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Water Resources Management in Afghanistan: The Issues and Options

Groundwater Resources

Afghanistan possesses huge reserves of groundwater. According to FAO estimates of 1996, the annual potential of the groundwater in the country is about 20 BCM. At present, only 3 BCM is being used and it is projected that in the next 10 years it can increase to 8 BCM due to increase in irrigation and domestic water supplies requirements.

More than 15% of Afghanistans irrigated land gets water from traditional underground systems such as karezes (Qanats), springs and shallow wells (locally called as Arhads). Karezes are underground systems, which tap groundwater by gravity from the aquifer to provide water for irrigating crops and domestic purposes. Ten top provinces of Afghanistan having highest percentage of area irrigated with groundwater irrigation are given in Table.

Ten provinces with the highest percentage of irrigated area with groundwater

Name of the Province Area under GW irrigation (ha) Percentage of total area (%)
Uruzgan 73 910 58,4
Ghazni 43 170 36,7
Farah 36 890 29,3
Helmand 27 280 16,8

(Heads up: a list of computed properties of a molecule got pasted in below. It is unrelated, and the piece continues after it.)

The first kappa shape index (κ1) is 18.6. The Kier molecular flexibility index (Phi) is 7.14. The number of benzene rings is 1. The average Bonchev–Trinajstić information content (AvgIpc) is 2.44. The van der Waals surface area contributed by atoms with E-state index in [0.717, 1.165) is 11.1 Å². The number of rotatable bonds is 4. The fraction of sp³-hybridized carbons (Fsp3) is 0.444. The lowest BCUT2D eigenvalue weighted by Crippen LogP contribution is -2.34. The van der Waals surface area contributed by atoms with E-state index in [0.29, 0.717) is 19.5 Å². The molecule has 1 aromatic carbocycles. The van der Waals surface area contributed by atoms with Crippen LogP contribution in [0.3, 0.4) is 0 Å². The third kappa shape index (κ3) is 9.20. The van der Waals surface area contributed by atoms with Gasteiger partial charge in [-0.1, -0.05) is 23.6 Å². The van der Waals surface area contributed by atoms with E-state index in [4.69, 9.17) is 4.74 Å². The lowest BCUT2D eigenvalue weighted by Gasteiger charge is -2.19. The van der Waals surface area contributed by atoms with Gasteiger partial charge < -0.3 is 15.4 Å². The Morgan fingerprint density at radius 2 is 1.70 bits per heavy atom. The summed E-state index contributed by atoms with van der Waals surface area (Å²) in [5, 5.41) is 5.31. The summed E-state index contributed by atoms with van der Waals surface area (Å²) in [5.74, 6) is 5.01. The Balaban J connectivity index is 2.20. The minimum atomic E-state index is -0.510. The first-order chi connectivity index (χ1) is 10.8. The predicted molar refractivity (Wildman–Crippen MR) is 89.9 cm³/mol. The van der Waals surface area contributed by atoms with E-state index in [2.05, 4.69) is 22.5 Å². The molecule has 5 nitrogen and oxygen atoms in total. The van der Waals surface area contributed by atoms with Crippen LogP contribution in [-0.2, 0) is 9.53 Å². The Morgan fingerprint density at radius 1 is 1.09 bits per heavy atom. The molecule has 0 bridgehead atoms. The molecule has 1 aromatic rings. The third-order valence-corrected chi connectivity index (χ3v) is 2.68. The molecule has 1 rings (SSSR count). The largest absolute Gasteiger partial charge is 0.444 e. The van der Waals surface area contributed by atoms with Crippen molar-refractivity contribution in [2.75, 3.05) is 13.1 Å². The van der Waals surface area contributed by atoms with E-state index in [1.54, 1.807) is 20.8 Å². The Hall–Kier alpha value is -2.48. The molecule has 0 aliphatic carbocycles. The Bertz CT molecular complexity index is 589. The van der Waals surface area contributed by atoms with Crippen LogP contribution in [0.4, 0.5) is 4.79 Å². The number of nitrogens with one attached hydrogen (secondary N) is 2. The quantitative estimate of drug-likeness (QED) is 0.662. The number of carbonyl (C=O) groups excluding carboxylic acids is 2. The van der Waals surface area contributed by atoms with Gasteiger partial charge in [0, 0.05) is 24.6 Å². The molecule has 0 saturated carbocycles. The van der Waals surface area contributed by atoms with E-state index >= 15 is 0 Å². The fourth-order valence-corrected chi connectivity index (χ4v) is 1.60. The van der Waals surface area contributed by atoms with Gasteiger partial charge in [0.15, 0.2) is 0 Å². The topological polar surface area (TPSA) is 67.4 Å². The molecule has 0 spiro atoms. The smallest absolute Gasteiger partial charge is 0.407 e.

Zabul 24 870 39,8
Kandahar 21 870 18,5
Kabul 18 270 32,5
Ghor 16 940 23,3
Nangarhar 13 820 32,6
Badghis 13 050 39,2

Source: FAO, 2001

According to an estimate, all traditional groundwater irrigation systems have reduced or dried up completely. About 60-70% of the karezes are not in use and 85% shallow wells are dried out. The population dependent on these systems has suffered badly due to failure or reduction in discharges of these systems. The main reason for the low discharges is low precipitation and consequently low recharge to the groundwater. In addition, boring of deep wells in the vicinity of karezes and shallow wells had adversely affected the production of these traditional irrigation systems. This has threatened the sustainability of these systems in the future too.

In most of the urban areas, shallow wells are used to get water for drinking and other household activities. As the water levels continue to fall, around 0.5 to 3 meter each month depending on the place, the poorer families are unable to dig their wells deeper and thus are forced to get water from communal wells. Many of these wells are already dried up and people (often women and children) are forced to walk miles to meet their daily water demands.

Source: Water Resources Management in Afghanistan: The Issues and Options by Asad Sarwar Qureshi, IWMI, Working Paper 49